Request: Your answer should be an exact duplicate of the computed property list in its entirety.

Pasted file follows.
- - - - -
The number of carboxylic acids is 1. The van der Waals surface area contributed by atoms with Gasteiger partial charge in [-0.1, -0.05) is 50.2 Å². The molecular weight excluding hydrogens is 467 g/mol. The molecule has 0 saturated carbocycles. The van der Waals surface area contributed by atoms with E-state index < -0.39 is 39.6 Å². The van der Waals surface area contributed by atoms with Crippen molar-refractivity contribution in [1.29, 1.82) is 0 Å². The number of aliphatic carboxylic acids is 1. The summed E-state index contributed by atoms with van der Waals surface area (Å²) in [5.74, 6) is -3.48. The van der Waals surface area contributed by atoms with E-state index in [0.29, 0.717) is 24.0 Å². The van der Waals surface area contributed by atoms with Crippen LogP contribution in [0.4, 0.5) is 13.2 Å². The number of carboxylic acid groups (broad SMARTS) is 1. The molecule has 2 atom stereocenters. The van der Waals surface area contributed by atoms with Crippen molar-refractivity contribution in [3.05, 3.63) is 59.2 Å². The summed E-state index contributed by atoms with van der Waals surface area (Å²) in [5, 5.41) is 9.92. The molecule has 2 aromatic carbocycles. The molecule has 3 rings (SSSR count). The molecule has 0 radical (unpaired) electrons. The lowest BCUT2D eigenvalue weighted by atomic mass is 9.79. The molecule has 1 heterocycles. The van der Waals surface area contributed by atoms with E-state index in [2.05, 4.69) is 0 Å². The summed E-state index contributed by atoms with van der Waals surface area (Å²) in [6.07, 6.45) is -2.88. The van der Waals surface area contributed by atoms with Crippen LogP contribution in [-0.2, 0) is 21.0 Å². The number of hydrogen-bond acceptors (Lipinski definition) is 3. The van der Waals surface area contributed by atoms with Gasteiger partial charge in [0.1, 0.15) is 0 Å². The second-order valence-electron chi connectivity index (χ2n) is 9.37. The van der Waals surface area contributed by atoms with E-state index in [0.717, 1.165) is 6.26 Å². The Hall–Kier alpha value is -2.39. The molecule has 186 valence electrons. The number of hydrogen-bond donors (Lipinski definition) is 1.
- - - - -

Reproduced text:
The number of carboxylic acids is 1. The van der Waals surface area contributed by atoms with Gasteiger partial charge in [-0.1, -0.05) is 50.2 Å². The molecular weight excluding hydrogens is 467 g/mol. The molecule has 0 saturated carbocycles. The van der Waals surface area contributed by atoms with E-state index < -0.39 is 39.6 Å². The van der Waals surface area contributed by atoms with Crippen molar-refractivity contribution in [1.29, 1.82) is 0 Å². The number of aliphatic carboxylic acids is 1. The summed E-state index contributed by atoms with van der Waals surface area (Å²) in [5.74, 6) is -3.48. The van der Waals surface area contributed by atoms with E-state index in [0.29, 0.717) is 24.0 Å². The van der Waals surface area contributed by atoms with Crippen LogP contribution in [0.4, 0.5) is 13.2 Å². The number of carboxylic acid groups (broad SMARTS) is 1. The molecule has 2 atom stereocenters. The van der Waals surface area contributed by atoms with Crippen molar-refractivity contribution in [3.05, 3.63) is 59.2 Å². The summed E-state index contributed by atoms with van der Waals surface area (Å²) in [5, 5.41) is 9.92. The molecule has 2 aromatic carbocycles. The molecule has 3 rings (SSSR count). The molecule has 0 radical (unpaired) electrons. The lowest BCUT2D eigenvalue weighted by atomic mass is 9.79. The molecule has 1 heterocycles. The van der Waals surface area contributed by atoms with E-state index in [2.05, 4.69) is 0 Å². The summed E-state index contributed by atoms with van der Waals surface area (Å²) in [6.07, 6.45) is -2.88. The van der Waals surface area contributed by atoms with Crippen LogP contribution in [-0.2, 0) is 21.0 Å². The number of hydrogen-bond acceptors (Lipinski definition) is 3. The van der Waals surface area contributed by atoms with Gasteiger partial charge in [0.1, 0.15) is 0 Å². The second-order valence-electron chi connectivity index (χ2n) is 9.37. The van der Waals surface area contributed by atoms with E-state index in [0.717, 1.165) is 6.26 Å². The Hall–Kier alpha value is -2.39. The molecule has 186 valence electrons. The number of hydrogen-bond donors (Lipinski definition) is 1.